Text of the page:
Special Spotlight: Heritage Observance Month and
Cancer Awareness Highlights
This month, CRCHD would like to spotlight numerous observances that relate to the fields of specific cancers and cancer health disparities research.
Lung, stomach, and pancreatic cancers are all in focus for November. Lung cancer is the cause of more deaths than any other cancer -- an estimated 159,480 deaths by the end of this year. African American men have the highest incidence and mortality rates for this disease. By the end of this year, 21,600 Americans will also be diagnosed with stomach cancer, and approximately 10,990 persons will die from the disease. This cancer is most common in our underserved populations, namely African American, Asian Americans, Hispanic, and Native American men and women. Pancreatic cancer is another disease that afflicts the underserved with Native Americans and Hispanics experiencing the third and fourth highest incidence and mortality rates.
The month of November is also recognized by our nation as American Indian Heritage Month. Despite having generally lower cancer rates than the non-Hispanic white population, men and women from this population group still experience disparities in certain cancer types. American Indian/Alaska Native men are 1.6 times as likely to have stomach cancer as non-Hispanic White men, and are over twice as likely to die from the same disease. American Indian/Alaska Native men and women also have the third highest incidence and mortality rates for lung cancer, behind African Americans and non-Hispanic Whites.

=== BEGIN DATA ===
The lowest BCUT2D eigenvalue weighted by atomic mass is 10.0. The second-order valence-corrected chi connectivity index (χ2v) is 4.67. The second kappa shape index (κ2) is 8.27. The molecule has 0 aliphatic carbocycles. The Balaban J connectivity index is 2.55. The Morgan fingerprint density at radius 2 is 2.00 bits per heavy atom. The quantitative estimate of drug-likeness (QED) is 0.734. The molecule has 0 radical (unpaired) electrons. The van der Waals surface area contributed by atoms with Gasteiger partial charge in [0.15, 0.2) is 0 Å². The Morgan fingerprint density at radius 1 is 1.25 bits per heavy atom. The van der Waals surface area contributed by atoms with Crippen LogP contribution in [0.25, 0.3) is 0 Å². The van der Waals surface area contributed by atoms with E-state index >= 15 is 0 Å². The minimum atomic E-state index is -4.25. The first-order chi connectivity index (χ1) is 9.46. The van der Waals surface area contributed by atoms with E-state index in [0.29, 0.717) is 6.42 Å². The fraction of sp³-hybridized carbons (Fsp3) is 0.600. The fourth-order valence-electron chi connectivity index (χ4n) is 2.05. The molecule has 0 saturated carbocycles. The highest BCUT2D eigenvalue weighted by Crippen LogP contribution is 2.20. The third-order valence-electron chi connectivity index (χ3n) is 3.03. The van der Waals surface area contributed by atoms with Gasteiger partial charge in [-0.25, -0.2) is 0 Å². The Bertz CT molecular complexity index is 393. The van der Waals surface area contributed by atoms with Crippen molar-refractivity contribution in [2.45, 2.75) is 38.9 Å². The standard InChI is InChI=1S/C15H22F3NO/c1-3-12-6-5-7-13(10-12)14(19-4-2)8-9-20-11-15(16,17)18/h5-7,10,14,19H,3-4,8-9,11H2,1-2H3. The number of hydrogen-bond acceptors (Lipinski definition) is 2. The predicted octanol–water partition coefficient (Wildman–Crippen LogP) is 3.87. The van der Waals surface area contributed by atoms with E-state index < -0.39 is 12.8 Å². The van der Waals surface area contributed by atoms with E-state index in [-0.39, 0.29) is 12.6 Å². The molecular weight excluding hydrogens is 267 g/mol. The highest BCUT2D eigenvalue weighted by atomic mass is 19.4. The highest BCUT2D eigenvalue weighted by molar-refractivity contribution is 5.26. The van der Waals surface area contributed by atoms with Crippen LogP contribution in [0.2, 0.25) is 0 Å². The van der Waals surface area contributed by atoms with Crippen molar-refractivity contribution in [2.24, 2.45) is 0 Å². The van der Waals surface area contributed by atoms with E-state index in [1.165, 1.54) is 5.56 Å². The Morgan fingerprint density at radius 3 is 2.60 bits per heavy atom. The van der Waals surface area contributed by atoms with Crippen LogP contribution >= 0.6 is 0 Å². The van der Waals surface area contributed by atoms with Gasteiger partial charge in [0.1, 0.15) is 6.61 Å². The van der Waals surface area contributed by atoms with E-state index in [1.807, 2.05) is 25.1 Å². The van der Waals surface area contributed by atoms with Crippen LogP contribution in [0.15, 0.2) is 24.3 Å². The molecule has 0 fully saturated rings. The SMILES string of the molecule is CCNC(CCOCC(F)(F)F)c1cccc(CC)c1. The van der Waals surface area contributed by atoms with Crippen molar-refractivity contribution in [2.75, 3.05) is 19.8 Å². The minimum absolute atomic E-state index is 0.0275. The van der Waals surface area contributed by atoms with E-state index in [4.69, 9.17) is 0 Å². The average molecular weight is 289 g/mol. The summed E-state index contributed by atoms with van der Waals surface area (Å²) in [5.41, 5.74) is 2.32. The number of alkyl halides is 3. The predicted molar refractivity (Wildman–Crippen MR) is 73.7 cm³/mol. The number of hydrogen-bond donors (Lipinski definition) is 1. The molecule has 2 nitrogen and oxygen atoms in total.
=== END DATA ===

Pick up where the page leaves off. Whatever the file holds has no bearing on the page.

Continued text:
In light of this, CRCHD would like to recognize the contributions of NIH/NCI-supported researchers through their research, prevention, and training initiatives aimed specifically at addressing the disparate effect that cancer has on our underserved populations.
Dedra Buchwald, M.D., a U54 grantee, conducts epidemiological studies of the human papillomavirus (HPV) strains. The incidence of HPV is highest among Native American women of the Northern Plains at rates that top 20%. Dr. Buchwald hopes to better understand the factors leading to the higher incidence and lower survival rates for cervical cancer in Native American women.
Another CRCHD grantee, Judith Kaur, M.D., M.A., focuses on the Alaska Native population, and works to support primary preventive behavior change measures related to tobacco use. In rural Bethel, part of the Yukon Delta, pregnant women are highly susceptible to this use and very rarely understand the health risks involved.
Please take the time to educate yourself on these cancers, as well as the population in focus for this month, by visiting the following web pages:
These links will help you learn more about statistics, symptoms, diagnosis, treatment, and prevention.